Ethical Sourcing: Do Consumers and Companies Really Care?

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It seems there is a continuous stream of companies announcing new efforts to become more sustainable and engage in ethical sourcing practices. But do people really care about ethically sourced goods? Some reports say consumers do, while other research shows it doesn’t actually change shopping habits.

For companies and supply chain organizations, ethical and sustainability efforts are often linked to business factors like reducing costs and improving brand image. We take a look at how ethical sourcing is shaping the way products are produced and sold today, and if it’s having an impact on what people are actually purchasing.

Ethical sourcing is the process of ensuring the products being sourced are obtained in a responsible and sustainable way, that the workers involved in making them are safe and treated fairly and that environmental and social impacts are taken into consideration during the sourcing process. According to the Chartered Institute of Purchasing & Supply (CIPS), ethical sourcing also means the procurement process respects international standards against criminal conduct and human rights abuses and responds to these issues immediately if identified.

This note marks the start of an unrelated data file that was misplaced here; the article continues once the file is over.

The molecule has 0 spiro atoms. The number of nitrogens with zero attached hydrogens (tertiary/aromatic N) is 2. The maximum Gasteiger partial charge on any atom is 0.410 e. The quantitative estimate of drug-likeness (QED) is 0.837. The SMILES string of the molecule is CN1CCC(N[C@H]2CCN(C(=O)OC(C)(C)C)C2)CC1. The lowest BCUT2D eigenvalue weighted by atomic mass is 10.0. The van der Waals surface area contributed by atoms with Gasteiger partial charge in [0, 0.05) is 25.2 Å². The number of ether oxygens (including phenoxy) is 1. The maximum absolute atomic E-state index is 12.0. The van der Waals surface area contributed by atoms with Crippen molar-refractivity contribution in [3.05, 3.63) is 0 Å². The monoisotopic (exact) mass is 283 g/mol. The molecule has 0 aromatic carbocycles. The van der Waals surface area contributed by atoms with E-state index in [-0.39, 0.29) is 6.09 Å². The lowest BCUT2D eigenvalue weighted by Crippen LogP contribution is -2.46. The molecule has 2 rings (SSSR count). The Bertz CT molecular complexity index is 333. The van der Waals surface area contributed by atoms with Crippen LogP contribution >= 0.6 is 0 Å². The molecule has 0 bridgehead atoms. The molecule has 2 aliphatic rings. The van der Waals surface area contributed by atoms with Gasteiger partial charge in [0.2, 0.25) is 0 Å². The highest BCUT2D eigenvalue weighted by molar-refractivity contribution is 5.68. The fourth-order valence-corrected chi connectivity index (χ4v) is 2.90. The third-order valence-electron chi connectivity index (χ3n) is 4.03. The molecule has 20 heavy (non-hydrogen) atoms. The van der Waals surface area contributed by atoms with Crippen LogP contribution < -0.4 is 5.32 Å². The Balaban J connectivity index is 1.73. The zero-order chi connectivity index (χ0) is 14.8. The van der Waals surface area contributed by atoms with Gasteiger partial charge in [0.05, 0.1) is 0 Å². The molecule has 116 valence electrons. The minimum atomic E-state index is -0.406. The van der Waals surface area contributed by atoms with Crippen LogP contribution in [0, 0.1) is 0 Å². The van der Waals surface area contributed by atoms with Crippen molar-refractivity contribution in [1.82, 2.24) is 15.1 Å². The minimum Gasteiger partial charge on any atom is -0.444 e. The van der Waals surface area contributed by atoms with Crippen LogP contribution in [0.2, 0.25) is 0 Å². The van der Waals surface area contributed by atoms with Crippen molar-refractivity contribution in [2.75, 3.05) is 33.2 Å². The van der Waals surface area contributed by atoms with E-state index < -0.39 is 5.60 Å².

According to Steve Polski, senior director of responsible supply chains and sustainability at Cargill, consumers consistently say they want more sustainable products and services but are often unwilling to pay a premium. Polski has spent years researching this topic, and he has found that consumers care about a company’s sustainability and ethical sourcing efforts and may reward it with brand loyalty, but they generally don’t want to pay more for the products.

“We know this is a growing area of opportunity for businesses throughout the supply chain, but there is limited data that supports consumers are willing to pay more at the checkout counter,” Polski said. “It requires businesses to think creatively about the economic incentives for sustainability programs, which include supply chain and operational efficiencies.”

When it comes to behavior of businesses, Polski said companies often commit to ethical and sustainable practices for one of three reasons: 1) to mitigate risk 2) to reduce operating costs or 3) to elevate their brand image to grow sales.

Bob Ernst, who serves as the director of procurement infrastructure at KPMG and is also involved in the company’s supplier diversity and sustainable procurement efforts, said awareness around sustainable and ethical sourcing has really grown and company efforts are not only just about building up a brand.

Yes, sustainable practices and even supplier diversity efforts, are “feel good” initiatives for businesses, Bob said, adding he is proud to work for a firm that embraces those principles. These practices also serve as a competitive advantage, especially when it comes to recruiting young talent out of college, as Bob said many of those entering the workforce are very sensitive to sustainability. However, Bob added, companies still practice sustainability and ethical sourcing for “the right reasons.”